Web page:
Based on these discussions and estimated shipments, the recommended assessment rate of $0.01 would provide $75,000 in assessment income. The Committee determined that assessment revenue, along with funds from the reserve and interest income, would be adequate to cover budgeted expenses for the 2018-19 fiscal period.
A review of historical information and preliminary information pertaining to the upcoming fiscal period indicates Start Printed Page 42807that the average grower price for the 2018-19 season should be approximately $9.50 per 7/10-bushel carton or equivalent of oranges and grapefruit. Therefore, the estimated assessment revenue for the 2018-19 crop year as a percentage of total grower revenue would be about 0.1 percent.
This proposed rule would decrease the assessment obligation imposed on handlers. Assessments are applied uniformly on all handlers, and some of the costs may be passed on to producers. However, decreasing the assessment rate reduces the burden on handlers and may also reduce the burden on producers.
The Committee's meeting was widely publicized throughout the Texas citrus industry. All interested persons were invited to attend the meeting and participate in Committee deliberations on all issues. Like all Committee meetings, the May 23, 2018, meeting was a public meeting, and all entities, both large and small, were able to express views on this issue. Finally, interested persons are invited to submit comments on this proposed rule, including the regulatory and information collection impacts of this action on small businesses.
In accordance with the Paperwork Reduction Act of 1995 (44 U.S.C. Chapter 35), the Order's information collection requirements have been previously approved by the OMB and assigned OMB No. 0581-0189, Fruit Crops. No changes in those requirements would be necessary as a result of this proposed rule. Should any changes become necessary, they would be submitted to OMB for approval.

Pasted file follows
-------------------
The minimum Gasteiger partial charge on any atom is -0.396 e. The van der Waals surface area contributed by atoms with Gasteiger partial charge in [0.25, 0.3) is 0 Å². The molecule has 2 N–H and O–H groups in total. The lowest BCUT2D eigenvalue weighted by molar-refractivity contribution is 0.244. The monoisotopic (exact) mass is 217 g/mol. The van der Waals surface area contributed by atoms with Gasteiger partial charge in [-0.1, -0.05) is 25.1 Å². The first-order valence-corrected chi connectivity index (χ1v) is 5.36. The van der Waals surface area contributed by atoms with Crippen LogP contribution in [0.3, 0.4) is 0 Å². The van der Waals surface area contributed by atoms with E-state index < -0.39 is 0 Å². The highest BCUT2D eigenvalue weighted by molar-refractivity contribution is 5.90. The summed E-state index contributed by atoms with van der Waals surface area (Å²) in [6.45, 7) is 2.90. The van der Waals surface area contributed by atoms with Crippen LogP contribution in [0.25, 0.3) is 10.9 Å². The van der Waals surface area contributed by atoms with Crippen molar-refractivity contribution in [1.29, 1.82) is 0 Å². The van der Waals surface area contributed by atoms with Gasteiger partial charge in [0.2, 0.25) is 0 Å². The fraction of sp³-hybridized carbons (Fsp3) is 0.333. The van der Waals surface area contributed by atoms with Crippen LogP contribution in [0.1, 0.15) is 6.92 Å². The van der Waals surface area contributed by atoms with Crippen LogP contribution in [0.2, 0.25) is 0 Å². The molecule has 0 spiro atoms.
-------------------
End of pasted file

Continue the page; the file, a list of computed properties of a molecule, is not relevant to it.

This proposed rule would not impose any additional reporting or recordkeeping requirements on either small or large Texas orange and grapefruit handlers. As with all Federal marketing order programs, reports and forms are periodically reviewed to reduce information requirements and duplication by industry and public sector agencies. AMS is committed to complying with the E-Government Act, to promote the use of the internet and other information technologies to provide increased opportunities for citizen access to Government information and services, and for other purposes.
USDA has not identified any relevant Federal rules that duplicate, overlap, or conflict with this proposed rule.
A small business guide on complying with fruit, vegetable, and specialty crop marketing agreements and orders may be viewed at: http://www.ams.usda.gov/rules-regulations/moa/small-businesses. Any questions about the compliance guide should be sent to Richard Lower at the previously mentioned address in the FOR FURTHER INFORMATION CONTACT section.
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- Marketing agreements
- Reporting and recordkeeping requirements
For the reasons set forth in the preamble, 7 CFR part 906 is proposed to be amended as follows:
PART 906—ORANGES AND GRAPEFRUIT GROWN IN LOWER RIO GRANDE VALLEY IN TEXAS
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1. The authority citation for 7 CFR part 906 continues to read as follows:End Amendment Part
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2. Section 906.235 is revised to read as follows: End Amendment Part
On and after August 1, 2018, an assessment rate of $0.01 per 7/10-bushel carton or equivalent is established for oranges and grapefruit grown in the Lower Rio Grande Valley in Texas.
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Dated: August 21, 2018.
Administrator, Agricultural Marketing Service.
[FR Doc. 2018-18363 Filed 8-23-18; 8:45 am]
BILLING CODE 3410-02-P